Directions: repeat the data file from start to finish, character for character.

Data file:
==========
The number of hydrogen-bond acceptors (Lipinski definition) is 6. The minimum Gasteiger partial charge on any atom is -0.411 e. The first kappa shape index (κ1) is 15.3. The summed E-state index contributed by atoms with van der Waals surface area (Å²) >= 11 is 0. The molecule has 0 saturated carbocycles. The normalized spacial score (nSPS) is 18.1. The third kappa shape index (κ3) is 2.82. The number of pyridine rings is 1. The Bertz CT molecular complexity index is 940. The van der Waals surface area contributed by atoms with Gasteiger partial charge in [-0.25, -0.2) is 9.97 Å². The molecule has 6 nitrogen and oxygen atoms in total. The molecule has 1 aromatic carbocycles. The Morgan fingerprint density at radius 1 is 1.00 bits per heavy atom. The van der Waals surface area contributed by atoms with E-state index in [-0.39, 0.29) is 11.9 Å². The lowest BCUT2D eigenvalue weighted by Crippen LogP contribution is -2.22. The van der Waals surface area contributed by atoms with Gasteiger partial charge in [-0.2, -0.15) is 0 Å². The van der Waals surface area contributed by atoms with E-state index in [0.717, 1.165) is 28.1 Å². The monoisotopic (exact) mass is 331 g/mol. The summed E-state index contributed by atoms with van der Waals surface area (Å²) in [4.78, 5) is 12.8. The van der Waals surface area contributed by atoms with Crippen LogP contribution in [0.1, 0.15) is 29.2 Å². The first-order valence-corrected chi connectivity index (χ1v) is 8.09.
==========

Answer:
The number of hydrogen-bond acceptors (Lipinski definition) is 6. The minimum Gasteiger partial charge on any atom is -0.411 e. The first kappa shape index (κ1) is 15.3. The summed E-state index contributed by atoms with van der Waals surface area (Å²) >= 11 is 0. The molecule has 0 saturated carbocycles. The normalized spacial score (nSPS) is 18.1. The third kappa shape index (κ3) is 2.82. The number of pyridine rings is 1. The Bertz CT molecular complexity index is 940. The van der Waals surface area contributed by atoms with Gasteiger partial charge in [-0.25, -0.2) is 9.97 Å². The molecule has 6 nitrogen and oxygen atoms in total. The molecule has 1 aromatic carbocycles. The Morgan fingerprint density at radius 1 is 1.00 bits per heavy atom. The van der Waals surface area contributed by atoms with E-state index in [-0.39, 0.29) is 11.9 Å². The lowest BCUT2D eigenvalue weighted by Crippen LogP contribution is -2.22. The van der Waals surface area contributed by atoms with Gasteiger partial charge in [-0.2, -0.15) is 0 Å². The van der Waals surface area contributed by atoms with E-state index in [0.717, 1.165) is 28.1 Å². The monoisotopic (exact) mass is 331 g/mol. The summed E-state index contributed by atoms with van der Waals surface area (Å²) in [4.78, 5) is 12.8. The van der Waals surface area contributed by atoms with Crippen LogP contribution in [0.1, 0.15) is 29.2 Å². The first-order valence-corrected chi connectivity index (χ1v) is 8.09.